A light-emitting diode 123 is one described in the above embodiments, and light emitted from the diode is collimated to parallel light by a collimatorlens 124. Thereafter, the parallel light is incident on the fiber type photocoupler 134 through the fcusing lens 133. The fiber type photocoupler 134 can distribute light incident from one branch portion C1 in two directions, i.e., toward branch portions C2 and C3. An output end of the branch portion C2 of the photocoupler 134 is arranged to excite a propagation mode of a light waveguide 128 to be measured. Light incident on the branch portion C2 is incident on the light waveguide 128 from the output end of the fiber of the branch portion C2. Backward scattered light generated in this light waveguide is incident again on the fiber of the branch portion C2, and is output from the fiber of a branch portion C4 through the branch portion C4. Light incident from the branch portion C1 and distributed to the branch portion C3 is totally reflected by the total reflection mirror 136 arranged at the fiber output end of the branch portion C3, and propagates toward the branch portion C3 again. This light is mixed with the backward scattered light scattered in the light waveguide 128 and returned through the branch portion C2. The mixed light is output through the branch portion C4, and is collimated to parallel light by the collimator lens 137. Thereafter, the parallel light is split into two directions by a beam splitter 125. The light passing through the beam splitter 125 is reflected by a total reflection mirror 126 and is then reflected by the beam splitter 125. The reflected light is mixed with light which is reflected by the beam splitter 125 and is then reflected by the total reflection mirror 138 to be returned to the beam splitter 125. The mixed light is incident on a photodetector 129.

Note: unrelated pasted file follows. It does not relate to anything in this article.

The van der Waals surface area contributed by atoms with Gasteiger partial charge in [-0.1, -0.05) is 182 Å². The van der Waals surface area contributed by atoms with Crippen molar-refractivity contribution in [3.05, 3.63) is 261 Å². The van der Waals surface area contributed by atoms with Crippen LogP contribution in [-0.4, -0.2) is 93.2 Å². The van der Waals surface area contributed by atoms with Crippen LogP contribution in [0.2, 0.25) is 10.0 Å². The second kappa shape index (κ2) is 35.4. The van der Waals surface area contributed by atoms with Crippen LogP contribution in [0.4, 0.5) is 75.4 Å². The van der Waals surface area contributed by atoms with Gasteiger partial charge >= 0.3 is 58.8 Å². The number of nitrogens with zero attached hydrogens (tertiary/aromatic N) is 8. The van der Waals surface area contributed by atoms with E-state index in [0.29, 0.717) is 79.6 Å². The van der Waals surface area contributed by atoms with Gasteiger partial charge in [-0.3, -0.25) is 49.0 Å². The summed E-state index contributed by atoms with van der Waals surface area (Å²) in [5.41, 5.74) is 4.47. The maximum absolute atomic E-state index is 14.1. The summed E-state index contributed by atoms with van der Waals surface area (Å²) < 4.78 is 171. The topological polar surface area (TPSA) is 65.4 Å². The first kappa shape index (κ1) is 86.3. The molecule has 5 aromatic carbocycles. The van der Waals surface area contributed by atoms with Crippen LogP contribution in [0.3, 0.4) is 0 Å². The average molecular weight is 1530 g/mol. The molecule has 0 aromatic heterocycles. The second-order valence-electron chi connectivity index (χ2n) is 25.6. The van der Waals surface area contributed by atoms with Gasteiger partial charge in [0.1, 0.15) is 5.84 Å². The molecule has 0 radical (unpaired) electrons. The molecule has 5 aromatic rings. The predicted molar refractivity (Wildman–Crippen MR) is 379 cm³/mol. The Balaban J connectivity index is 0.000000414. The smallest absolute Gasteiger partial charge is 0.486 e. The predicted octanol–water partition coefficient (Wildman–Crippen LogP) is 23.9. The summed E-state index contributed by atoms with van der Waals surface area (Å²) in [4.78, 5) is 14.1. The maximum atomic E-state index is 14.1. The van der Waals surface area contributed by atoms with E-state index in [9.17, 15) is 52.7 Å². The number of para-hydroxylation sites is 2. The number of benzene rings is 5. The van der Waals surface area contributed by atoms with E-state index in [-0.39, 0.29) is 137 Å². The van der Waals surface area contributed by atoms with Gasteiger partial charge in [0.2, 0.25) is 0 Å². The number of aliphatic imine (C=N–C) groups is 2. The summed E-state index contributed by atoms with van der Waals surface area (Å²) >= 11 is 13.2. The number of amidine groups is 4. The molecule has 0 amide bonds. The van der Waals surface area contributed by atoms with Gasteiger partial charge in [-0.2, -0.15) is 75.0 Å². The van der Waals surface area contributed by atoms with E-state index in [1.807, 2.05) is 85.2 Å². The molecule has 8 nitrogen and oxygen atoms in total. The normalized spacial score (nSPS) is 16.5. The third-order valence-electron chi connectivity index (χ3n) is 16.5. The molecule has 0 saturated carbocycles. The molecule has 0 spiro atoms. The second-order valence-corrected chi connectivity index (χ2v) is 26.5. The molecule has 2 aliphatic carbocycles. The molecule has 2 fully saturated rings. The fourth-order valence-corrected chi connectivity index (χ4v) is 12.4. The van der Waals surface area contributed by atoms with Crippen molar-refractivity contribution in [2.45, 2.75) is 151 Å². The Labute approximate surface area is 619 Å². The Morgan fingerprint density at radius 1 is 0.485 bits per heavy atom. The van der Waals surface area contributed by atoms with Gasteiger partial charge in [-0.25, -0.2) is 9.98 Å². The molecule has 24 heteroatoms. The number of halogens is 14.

In FIG. 14, the fiber of the branch portion C2 of the fiber type photocoupler is wound around the cylindrical electrostrictive oscillator 135. The electrostrictive oscillator 135 is AC-driven at a resonance frequency of 20 kHz, and light propagating through the fiber of the branch portion C3 is phase-modulated. Therefore, the backward scattered light propagating through the branch portion C2 is also phase-modulated. When the phase-modulated backward scattered light is caused to interfere with reference light which propagates through the branch portion C3, is reflected by the total reflection mirror 136, and propagates through the branch portion C3 again, the amplitude of an interference intensity is oscillated at 20 kHz. In this embodiment, the 20-kHz component is detected by a selection level meter 131.

In the apparatus shown in FIG. 14, when the element shown in FIG. 5 is used as the light-emitting diode 123, incoherent light can be strongly coupled into the fiber. When obstacle points in a 1.8-cm long SiO2 glass waveguide were searched, they could be detected with high position precision, as indicated by A, B, C, and D in FIG. 15.

For further details of the function of this apparatus, refer to Japanese Patent Application No. 62-27346.

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Classifications
U.S. Classification257/98, 257/97, 372/108, 372/45.012, 257/E33.054, 385/14, 372/1
International ClassificationH01S5/10, G01M11/00, H01L33/14, H01L33/44, H01L33/40, H01L33/30
Cooperative ClassificationH01S5/10, H01L33/0045, G01M11/3172, H01L33/0062
European ClassificationG01M11/31B, H01L33/00D7, H01L33/00G3, H01S5/10